A new missile defense system significantly expands Russia's anti-air capability in northwest Syria
If it is set up at a high enough altitude, the radar will be able to "see" over nearby mountains
The Russian military has brought an additional, more advanced anti-aircraft and anti-missile system into Syria, a US official told CNN on Tuesday.
While fully in place but not yet activated, the system, which was shipped in over the weekend, is a newer, modified version of the S-300VM, also known as the SA-23.
It expands Russia’s anti-air capability in northwest Syria significantly. Though the US does not believe the Russians plan to target US pilots, one official called the development “a concern.”
The system is located in a mountainous area that the US believes gives the Russians significant extended air coverage. The radar extends into Turkey and eastern Syria when it’s placed on a mountain.
Fox News first reported the missile system being brought into Syria.
For months now, the Russians have had air defense that lets them see north to the Turkish border, so this expands the envelope potentially in a militarily significant manner.
US officials feel that Russians likely want to extend their air defense envelope out to Dier Ezzor to demonstrate to the world they and the Syrian regime are in control of wide swath of Syria.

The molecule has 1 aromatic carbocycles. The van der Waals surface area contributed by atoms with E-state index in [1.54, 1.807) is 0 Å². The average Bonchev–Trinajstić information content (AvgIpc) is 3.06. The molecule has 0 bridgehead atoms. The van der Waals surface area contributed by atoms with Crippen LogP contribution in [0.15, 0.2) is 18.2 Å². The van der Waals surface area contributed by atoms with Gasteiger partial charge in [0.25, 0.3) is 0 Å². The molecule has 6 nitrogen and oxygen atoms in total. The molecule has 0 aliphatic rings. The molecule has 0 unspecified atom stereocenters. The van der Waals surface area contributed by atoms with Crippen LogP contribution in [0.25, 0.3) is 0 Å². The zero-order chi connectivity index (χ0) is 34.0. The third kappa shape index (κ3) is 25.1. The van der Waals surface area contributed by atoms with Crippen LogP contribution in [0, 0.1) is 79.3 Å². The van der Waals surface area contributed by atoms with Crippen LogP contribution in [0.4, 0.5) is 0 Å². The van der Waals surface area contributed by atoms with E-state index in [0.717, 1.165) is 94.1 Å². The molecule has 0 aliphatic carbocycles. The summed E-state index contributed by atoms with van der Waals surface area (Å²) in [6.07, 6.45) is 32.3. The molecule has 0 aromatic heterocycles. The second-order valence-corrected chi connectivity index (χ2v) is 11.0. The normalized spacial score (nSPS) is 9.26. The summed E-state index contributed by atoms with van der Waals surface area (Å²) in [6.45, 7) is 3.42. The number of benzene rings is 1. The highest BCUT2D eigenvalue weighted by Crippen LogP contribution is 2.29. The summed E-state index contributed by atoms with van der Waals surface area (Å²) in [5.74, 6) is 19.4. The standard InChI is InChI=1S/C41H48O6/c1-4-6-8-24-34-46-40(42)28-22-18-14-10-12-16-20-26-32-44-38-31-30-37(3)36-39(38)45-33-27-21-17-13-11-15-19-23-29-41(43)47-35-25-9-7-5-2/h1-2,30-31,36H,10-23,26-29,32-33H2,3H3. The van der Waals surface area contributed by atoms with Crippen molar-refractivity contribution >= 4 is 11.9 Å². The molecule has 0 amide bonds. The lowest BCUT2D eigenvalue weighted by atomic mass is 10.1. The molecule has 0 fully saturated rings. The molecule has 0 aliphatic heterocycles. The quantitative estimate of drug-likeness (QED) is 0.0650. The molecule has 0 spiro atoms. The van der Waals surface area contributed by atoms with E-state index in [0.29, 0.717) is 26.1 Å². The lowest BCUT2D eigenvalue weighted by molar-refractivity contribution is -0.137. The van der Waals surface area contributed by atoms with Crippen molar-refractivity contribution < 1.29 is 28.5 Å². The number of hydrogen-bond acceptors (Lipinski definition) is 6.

But a US official with direct knowledge of the situation and the thinking inside the Administration says the anti-regime forces and other militia forces – the majority of which form the Free Syrian Army, a main anti regime force – are now estimated to total as much as 100,000 fighters across Syria.
This means the Syrian military would not likely be able to wipe them out and assert full control on the ground. The battlefield stalemate appears to have no solution at this point. The Administration is not considering military options against the Syrian regime, several officials say.
But there are growing signs that inside the Administration there is a rift. Several senior Pentagon officials are making it clear they do not favor military action. The State Department and the intelligence community are more open about the potential for some type of move to pressure Russia though its not clear what that would be.
On Friday, CIA Director John Brennan told Reuters “I think that pushing back against a bully is appropriate,” adding, “I think that is very different than rushing in and bombing the hell out of a place.”